How do you decide your travel?

How do you decide where or when to travel? Are you the kind who base it on capability? Or are you more like the “I will just go” kind of guy? If your answer is the second then I really envy you. It may sound careless or unpractical but there is that sense of freedom when I look at it. A freedom that you are not bound on conformity but leave you bearing sense and a little extra to your life.

If you ask me that question though I don’t really know what answer I’ll give but more often it boils down to capability. I think most of us do too. In one way or another money matters, availability matters, our present commitment matters. We cannot leap out of everything and chase the world’s offerings. Or can we?

Some people did. We’ve read about their stepping out and how they braved the worries they once had. But can everyone really follow suit? Maybe. Maybe not. Everybody has got their own circumstance. Each one is on a situation different from the others. And more fitting, everyone’s skill and personality is different. So while the fairytale ending we dream may be the same, thinking it through is still important.

Recently though my way of deciding about travel has changed. Maybe not entirely but it changed somehow. I think I’ve become more of a spontaneous decider in terms of pinning my travels. I book flights thinking of only two things: (1) I want to go to that place and (2) it will fall on at least one non working holiday. I am still bounded by work situation (thus the need to be on a holiday) but the other thing that I usually consider when planning my travel seems to move in the background – budget. Of course it will still matter but I guess I just decided that it will not be my travel stimulus and it felt good. Whatever the need for it I will just deal with it later. I decide on my dreamy destination now then face the budgetting later.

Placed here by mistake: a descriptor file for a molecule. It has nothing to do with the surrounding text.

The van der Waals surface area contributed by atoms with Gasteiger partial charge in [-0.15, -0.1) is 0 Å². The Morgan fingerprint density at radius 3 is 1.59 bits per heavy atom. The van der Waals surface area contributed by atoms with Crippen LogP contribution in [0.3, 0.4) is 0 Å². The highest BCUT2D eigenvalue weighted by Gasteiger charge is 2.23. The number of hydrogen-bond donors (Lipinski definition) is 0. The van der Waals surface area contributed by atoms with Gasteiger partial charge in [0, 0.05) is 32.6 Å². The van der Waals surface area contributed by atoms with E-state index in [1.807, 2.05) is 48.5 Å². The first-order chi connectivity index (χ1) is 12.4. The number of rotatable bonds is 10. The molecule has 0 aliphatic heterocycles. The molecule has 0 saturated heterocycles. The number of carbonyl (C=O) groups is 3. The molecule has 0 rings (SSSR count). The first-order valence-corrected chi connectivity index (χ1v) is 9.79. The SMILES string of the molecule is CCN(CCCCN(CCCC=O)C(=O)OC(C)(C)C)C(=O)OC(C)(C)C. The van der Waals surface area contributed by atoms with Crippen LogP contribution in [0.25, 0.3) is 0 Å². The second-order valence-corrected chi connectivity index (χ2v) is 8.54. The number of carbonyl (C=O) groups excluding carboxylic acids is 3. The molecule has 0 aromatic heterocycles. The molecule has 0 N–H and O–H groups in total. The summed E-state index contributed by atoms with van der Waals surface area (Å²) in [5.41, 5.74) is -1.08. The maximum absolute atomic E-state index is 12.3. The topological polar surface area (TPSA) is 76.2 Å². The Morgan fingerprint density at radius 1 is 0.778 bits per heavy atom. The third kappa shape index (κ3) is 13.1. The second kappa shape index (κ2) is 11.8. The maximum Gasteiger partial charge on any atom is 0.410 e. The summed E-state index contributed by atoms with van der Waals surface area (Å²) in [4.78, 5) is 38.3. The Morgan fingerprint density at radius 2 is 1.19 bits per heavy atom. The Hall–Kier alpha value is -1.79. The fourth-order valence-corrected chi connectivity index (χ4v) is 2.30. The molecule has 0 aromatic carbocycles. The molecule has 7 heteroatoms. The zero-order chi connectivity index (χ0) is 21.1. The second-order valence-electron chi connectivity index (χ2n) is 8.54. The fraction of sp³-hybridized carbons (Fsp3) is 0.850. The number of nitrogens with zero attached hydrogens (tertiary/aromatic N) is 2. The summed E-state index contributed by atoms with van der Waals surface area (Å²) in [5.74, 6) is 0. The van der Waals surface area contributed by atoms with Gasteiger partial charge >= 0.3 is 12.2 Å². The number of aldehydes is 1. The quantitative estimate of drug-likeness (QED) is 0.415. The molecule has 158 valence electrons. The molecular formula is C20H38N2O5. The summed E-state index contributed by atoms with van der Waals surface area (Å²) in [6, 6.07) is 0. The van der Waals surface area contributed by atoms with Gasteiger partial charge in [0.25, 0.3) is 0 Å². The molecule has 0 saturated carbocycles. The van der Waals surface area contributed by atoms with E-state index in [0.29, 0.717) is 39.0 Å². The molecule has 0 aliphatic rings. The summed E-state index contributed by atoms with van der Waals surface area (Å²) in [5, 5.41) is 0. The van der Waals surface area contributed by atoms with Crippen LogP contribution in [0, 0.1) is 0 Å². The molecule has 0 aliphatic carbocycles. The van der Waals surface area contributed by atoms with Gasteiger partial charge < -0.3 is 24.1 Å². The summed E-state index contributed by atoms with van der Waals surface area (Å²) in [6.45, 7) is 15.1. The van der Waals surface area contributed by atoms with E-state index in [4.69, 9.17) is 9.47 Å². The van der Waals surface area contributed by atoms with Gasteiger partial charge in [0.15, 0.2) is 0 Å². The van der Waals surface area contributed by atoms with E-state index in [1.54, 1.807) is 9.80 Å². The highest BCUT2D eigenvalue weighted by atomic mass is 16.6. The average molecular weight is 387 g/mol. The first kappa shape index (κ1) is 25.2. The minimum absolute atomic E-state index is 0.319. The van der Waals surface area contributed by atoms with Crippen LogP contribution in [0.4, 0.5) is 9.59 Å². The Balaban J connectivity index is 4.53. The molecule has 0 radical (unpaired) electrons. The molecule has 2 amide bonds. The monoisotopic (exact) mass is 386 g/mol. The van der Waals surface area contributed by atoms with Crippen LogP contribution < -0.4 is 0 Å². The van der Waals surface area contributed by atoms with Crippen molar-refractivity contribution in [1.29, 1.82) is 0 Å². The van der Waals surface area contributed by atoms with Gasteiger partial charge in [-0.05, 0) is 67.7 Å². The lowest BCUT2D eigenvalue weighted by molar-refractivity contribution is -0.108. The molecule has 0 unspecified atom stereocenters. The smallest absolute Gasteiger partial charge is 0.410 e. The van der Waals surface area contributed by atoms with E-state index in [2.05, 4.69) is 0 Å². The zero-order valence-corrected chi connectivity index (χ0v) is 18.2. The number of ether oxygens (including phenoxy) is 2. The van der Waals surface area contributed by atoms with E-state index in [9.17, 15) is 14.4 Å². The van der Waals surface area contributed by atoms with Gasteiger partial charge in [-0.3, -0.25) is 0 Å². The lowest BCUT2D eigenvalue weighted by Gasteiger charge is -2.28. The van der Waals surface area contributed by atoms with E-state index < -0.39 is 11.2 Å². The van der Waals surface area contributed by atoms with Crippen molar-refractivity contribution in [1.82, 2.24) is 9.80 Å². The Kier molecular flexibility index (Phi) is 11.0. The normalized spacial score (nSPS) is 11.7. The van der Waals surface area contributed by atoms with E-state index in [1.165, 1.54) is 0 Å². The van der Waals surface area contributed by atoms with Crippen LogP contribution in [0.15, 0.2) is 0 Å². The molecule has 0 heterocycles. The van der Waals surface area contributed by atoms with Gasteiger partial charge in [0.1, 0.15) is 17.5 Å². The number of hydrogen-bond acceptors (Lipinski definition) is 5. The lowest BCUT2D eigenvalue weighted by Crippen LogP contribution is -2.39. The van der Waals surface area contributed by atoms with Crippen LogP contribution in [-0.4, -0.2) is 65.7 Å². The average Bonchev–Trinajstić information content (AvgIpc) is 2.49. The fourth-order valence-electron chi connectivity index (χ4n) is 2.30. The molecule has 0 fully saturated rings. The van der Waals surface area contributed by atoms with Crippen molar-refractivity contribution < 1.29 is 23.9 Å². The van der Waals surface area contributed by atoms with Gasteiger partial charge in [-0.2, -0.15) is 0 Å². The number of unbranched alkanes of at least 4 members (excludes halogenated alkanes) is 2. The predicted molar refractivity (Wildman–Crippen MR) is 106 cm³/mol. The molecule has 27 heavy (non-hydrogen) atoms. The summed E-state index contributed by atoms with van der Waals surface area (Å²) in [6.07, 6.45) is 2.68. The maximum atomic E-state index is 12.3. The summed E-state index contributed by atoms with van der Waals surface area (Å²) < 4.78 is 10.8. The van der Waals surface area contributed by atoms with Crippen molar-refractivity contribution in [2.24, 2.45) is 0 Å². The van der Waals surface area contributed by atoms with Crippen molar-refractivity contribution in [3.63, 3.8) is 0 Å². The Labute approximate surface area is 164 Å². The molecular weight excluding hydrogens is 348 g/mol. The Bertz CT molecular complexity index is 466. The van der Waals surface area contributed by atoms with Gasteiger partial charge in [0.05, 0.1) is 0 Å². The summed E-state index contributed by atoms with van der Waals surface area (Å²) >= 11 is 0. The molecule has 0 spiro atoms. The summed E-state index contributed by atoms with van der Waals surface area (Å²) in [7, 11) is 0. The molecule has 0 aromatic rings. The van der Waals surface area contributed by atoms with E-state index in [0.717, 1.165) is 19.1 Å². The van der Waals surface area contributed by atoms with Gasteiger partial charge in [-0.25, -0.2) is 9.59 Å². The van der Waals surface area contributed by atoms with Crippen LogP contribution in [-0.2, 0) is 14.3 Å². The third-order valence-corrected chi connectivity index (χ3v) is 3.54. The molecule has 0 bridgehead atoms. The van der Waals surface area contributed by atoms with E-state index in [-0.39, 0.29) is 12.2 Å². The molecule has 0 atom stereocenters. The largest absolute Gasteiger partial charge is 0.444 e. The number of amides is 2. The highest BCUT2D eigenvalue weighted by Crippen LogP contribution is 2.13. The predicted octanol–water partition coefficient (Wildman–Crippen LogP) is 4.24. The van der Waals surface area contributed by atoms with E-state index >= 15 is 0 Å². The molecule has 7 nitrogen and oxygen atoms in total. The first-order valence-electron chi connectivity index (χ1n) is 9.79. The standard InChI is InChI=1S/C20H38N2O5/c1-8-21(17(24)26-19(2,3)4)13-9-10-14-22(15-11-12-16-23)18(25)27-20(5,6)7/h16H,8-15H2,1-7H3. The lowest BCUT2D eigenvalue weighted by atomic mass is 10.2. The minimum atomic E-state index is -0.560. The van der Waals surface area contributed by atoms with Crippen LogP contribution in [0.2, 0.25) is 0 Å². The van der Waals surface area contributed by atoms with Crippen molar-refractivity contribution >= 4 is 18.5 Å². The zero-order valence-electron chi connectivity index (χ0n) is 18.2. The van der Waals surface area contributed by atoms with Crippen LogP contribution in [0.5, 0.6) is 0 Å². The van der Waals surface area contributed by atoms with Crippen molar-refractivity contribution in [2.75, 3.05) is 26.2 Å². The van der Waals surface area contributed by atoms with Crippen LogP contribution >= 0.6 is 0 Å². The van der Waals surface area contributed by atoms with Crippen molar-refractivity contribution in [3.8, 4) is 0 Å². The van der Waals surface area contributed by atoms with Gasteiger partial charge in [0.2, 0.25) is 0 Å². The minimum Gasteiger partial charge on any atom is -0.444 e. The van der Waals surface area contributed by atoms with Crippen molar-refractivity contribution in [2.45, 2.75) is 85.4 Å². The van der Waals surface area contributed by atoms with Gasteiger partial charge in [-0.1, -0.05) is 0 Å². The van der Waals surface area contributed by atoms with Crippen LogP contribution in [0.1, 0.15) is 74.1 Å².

How about you, how do you guys decide your travels? 🙂

We are your favorite band!

Music is an art of life. Everybody loves their own cult genres. We sing out songs, hum to tunes, bob our heads, and dance to party. But what’s more exciting is having the creator of it sing right in front of you.

Remember that twitter account @concertweirdos? Ackk it’s like everything he says speaks to me! I cringe when my favorite bands are playing nearby. Although I’m not super crazy groupie or something like that, I always find myself screaming in excitement with my friends or cry in agony when they disband.

Up Dharma Down

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To take a photo, or not?

When it comes to the world of photography, spontaneity is one of the most beautiful art. The scene is authentic, drama is captured, and it gets people to think of the story behind. I have my fair share of contribution to this –  a couple holding hands while walking down the paths of Angkor complex, a vendor shouting her hearts out to passers by, children playing in sandy beaches of Krabi. Continue reading